The Patty Hearst kidnapping by the Symbionese Liberation Army was definitely one of the most bizarre events of the 1970s. Who was the SLA? Why did they kidnap Hearst? If I were just digging into the Patty Hearst and the SLA saga, I’d start with these three books:
The Voices of Guns by Vin McLellan and Paul Avery. The subtitle calls this book “definitive” and I agree 100 percent. This was my go-to for background information when I was writing my book (Not the Camilla We Knew: One Woman’s Life from Small-town America to the Symbionese Liberation Army, forthcoming Fall 2022). Voices of Guns was written in 1977, so the information is fresh.
Patty Hearst: Her Own Story (also titled Every Secret Thing) by Patty Hearst. This is the only thing you’ll read by Patty Hearst. She is famously quiet about her life in the SLA. There’s still a debate on whether Hearst voluntarily stayed with the SLA or was held hostage. At her 1976 trial, the jury found her culpable of crimes she committed while in the SLA. So of course in this book she refutes that notion. It’s not an unbiased account by any means. She provides a lot of great information of what life was like in the SLA while they were on the run in the months after her kidnapping.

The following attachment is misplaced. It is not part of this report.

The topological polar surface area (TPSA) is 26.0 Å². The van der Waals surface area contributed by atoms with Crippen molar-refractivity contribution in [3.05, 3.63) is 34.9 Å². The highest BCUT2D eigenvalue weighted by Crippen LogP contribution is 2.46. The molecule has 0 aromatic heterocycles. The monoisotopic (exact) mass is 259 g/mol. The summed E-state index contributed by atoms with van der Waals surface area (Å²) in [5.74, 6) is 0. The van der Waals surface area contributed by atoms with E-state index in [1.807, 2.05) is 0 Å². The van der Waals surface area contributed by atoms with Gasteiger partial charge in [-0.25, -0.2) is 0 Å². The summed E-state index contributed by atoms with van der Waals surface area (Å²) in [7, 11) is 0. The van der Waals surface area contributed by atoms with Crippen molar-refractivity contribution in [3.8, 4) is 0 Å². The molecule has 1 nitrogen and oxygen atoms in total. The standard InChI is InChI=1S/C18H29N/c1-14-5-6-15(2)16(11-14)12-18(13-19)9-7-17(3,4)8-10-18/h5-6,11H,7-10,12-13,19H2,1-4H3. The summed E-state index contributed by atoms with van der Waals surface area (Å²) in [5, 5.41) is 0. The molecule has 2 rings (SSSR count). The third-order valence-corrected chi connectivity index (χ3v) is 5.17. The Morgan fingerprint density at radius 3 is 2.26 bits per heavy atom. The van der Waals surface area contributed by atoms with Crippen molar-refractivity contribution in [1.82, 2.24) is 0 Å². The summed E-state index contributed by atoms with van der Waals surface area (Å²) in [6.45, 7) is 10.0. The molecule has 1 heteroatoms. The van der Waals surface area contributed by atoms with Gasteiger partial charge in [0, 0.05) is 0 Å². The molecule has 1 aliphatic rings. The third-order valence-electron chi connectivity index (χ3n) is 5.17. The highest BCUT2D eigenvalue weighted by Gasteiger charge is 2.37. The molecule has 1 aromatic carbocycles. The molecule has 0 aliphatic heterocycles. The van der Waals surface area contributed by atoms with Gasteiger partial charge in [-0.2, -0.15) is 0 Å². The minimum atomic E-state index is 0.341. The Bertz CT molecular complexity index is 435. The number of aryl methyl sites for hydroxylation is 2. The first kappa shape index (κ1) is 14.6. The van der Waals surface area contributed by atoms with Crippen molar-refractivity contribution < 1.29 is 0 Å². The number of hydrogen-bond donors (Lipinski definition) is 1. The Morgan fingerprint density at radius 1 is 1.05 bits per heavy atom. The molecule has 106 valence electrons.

American Heiress by Jeffrey Toobin is an update to the Patty Hearst story, published in 2016. Toobin applies his legal lens to the tale. In my opinion, he doesn’t really reveal anything new, but it’s a readable book and probably easier to find than Voices of Guns.
Reading isn’t your thing but you love watching TV? All right, check out these two documentaries:
You can’t go wrong with a PBS documentary. This one is from 2005.
This CNN 6-part series was based off Toobin’s book and aired in 2018. The best part were the interviews of people who hardly ever talk about the SLA: Hearst’s fiancé at the time, Steven Weed, and Bill Harris, a member of the SLA who was on the run with Hearst for nearly 18 months.
If you read or watch one of these recommendations, let me know what you think.